Royals sign Carlos Santana
While Monday was a day of trades with a couple of significant pitchers changing uniforms via trade, Tuesday saw three major-league signings go down. The most significant, at least in terms of money, was with the Royals. They have been relatively aggressive so far this winter and continued that by signing Carlos Santana to a two-year deal worth $17.5 million.
Santana has long been one of the steadier first basemen in the league, typically below the top tier at his position but better than average nonetheless. The veteran struggled mightily in the shortened 2020 campaign, though, finishing the year with a 91 OPS+. That was his lowest mark of his career, and the first time he’s ever had an OPS that came in worse than league-average.
The Royals are betting on a bounce-back here from the veteran, and there is reason for optimism. Even beyond the argument of tossing aside anything from this past year given all the weirdness, Santana also boasted strong exit velocity numbers that could portend better future performance. If that does happen, the Royals get a good deal on a guy they can stick in the middle of their lineup. It’s interesting to see the Royals go after him, along with Mike Minor and Michael Taylor earlier in the winter, despite where they are on the win curve. They aren’t quite a contender yet, but in comparing them to a team like the Orioles, I know who I’d rather watch on a daily basis in 2021.
As for the Red Sox, there’s really no effect here unless you think Kansas City is getting ready to make a wildcard run. In that case, they could be competition for Boston, and it could also mean someone like Whit Merrifield may not be available in a trade. I’m not sure how realistic that ever was, but it’s probably totally off the table at this point.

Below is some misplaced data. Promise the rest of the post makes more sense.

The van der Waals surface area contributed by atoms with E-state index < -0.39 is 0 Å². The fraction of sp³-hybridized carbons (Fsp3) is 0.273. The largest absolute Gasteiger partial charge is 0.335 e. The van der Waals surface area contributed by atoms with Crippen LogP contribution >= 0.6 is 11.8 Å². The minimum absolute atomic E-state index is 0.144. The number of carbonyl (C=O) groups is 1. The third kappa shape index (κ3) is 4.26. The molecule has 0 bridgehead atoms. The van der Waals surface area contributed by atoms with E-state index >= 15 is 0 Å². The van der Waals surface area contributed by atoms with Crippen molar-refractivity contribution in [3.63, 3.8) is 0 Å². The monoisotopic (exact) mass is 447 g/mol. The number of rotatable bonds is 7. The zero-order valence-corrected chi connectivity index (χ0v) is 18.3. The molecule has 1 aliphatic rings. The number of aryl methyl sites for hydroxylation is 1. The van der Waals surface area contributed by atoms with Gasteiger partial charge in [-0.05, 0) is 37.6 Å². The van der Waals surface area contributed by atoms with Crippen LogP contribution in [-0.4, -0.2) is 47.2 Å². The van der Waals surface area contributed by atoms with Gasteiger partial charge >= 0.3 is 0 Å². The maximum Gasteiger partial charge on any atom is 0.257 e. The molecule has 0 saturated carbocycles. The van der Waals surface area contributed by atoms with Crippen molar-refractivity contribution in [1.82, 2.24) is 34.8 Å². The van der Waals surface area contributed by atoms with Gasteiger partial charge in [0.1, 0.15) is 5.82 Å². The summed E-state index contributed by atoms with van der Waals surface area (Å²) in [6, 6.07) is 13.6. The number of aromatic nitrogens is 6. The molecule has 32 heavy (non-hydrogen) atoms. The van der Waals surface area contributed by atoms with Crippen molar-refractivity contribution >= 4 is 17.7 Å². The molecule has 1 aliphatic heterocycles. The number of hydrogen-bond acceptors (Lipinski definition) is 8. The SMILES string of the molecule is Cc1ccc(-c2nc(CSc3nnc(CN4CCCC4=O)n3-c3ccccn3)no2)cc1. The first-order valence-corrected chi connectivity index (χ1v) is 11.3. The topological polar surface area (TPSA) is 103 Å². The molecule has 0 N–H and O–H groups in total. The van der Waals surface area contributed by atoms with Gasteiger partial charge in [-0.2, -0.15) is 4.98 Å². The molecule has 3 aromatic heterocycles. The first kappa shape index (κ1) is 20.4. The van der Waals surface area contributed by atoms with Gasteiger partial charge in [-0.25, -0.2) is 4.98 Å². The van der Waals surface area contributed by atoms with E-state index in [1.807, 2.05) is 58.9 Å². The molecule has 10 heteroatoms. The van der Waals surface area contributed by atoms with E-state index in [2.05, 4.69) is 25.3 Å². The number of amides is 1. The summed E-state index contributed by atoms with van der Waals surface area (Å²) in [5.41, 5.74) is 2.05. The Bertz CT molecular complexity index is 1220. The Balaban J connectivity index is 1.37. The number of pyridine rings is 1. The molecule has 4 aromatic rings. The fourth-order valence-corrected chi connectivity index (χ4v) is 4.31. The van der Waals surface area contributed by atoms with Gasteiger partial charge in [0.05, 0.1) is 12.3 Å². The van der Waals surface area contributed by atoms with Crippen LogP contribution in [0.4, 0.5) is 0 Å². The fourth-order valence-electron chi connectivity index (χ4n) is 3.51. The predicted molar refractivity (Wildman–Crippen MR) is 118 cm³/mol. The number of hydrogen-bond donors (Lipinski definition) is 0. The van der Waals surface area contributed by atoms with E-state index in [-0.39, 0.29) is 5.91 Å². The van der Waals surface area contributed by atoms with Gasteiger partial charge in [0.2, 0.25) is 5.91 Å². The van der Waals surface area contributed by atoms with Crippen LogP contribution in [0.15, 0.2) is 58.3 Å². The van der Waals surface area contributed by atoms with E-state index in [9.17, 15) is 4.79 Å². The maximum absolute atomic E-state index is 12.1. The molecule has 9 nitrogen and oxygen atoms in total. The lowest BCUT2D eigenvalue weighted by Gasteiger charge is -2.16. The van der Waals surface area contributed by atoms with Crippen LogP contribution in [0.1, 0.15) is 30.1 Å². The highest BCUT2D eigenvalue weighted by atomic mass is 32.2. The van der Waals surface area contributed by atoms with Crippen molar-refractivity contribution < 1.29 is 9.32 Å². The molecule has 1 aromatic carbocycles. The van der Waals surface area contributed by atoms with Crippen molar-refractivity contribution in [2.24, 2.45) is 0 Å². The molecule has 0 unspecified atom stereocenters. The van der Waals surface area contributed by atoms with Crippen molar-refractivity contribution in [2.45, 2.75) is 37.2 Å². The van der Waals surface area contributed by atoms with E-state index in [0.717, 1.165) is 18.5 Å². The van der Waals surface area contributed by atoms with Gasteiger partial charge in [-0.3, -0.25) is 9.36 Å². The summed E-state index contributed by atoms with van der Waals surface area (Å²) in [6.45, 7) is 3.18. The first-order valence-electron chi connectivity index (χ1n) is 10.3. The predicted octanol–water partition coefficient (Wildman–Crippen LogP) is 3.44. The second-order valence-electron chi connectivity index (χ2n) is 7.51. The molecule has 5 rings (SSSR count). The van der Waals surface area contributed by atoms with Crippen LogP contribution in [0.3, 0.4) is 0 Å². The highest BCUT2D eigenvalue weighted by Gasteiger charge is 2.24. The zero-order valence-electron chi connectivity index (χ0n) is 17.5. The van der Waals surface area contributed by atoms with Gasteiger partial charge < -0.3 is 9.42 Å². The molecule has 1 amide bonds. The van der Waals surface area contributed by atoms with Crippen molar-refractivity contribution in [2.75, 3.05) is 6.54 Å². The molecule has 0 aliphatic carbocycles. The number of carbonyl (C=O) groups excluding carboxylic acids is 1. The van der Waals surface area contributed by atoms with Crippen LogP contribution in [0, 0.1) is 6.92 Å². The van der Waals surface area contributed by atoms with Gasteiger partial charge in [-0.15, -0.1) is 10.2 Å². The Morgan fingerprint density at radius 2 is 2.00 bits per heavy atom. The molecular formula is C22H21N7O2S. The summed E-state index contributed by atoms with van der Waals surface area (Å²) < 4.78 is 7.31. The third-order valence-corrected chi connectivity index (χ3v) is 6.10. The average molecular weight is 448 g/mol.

White Sox sign Adam Eaton
The White Sox made one of the biggest moves of the offseason so far when, on Monday, they traded for Lance Lynn. On Tuesday, they followed it up by signing Adam Eaton to a one-year deal worth $7 million. This is a reunion with the veteran outfielder, who spent three years with Chicago last decade before being traded to Washington as part of Chicago’s teardown that also netted Boston Chris Sale.
This certainly is not going to be the kind of impact move that they made with Lynn, but Chicago is hoping for a bounce-back much in the same way Kansas City is with Santana. Eaton was even worse than Santana, though, putting up an OPS+ of just 76 in 2020 with the Nationals. Once a center fielder for the White Sox, the now-32-year-old is going to slide into right field for Chicago. The good news there is he is only trying to be better than Nomar Mazara was last year, which is not a high bar. The bad news is there’s an argument to be made this isn’t much of an upgrade, if at all, over Adam Engel.
Eaton feasibly could have made some sense for the Red Sox as a guy who can play right field and shift Alex Verdugo to center. That said, I’m not exactly going to lose sleep over the team missing out on this one. For a team like the White Sox who are definitely going for it in 2020, there is more of an argument. But there’s not a whole lot of upside here and if the Red Sox are going to move Verdugo over I’d prefer that happen for a guy who could feasibly make himself into a longer term part of the roster, in whatever form that may take.
Giants sign Matt Wisler
The first signing to come down the wire on Tuesday was out in San Francisco when the Giants signed reliever Matt Wisler to a one-year deal worth $1.15 million. There are performance bonuses that can raise his salary up another $500,000. Wisler was one of the favorite under-the-radar non-tenders from the deadline last week in the industry.
The righty spent last summer with the Twins, and quietly put together a strong summer. Wisler finished 2020 with a minuscule 1.07 ERA in Minnesota over 25 1⁄3 innings with 35 strikeouts and 14 walks. He was a bit of an oddity in his approach, throwing his slider over 80 percent of the time and mixing in his fastball just enough to not be too predictable. While the ERA was outstanding, he benefitted from an unsustainable strand rate.
That said, the strikeout stuff certainly looked legitimate and there will be people who are upset at Boston missing out on this one for such a small price. It’s hard to argue and given the price I wouldn’t have complained. However, I’m not sold on Wisler just because of 25 innings, especially with the possibility that the slider-heavy approach backfires the more ready opponents are for it. If it was later in the offseason I may be more upset, but as of now there are plenty of other options to go after.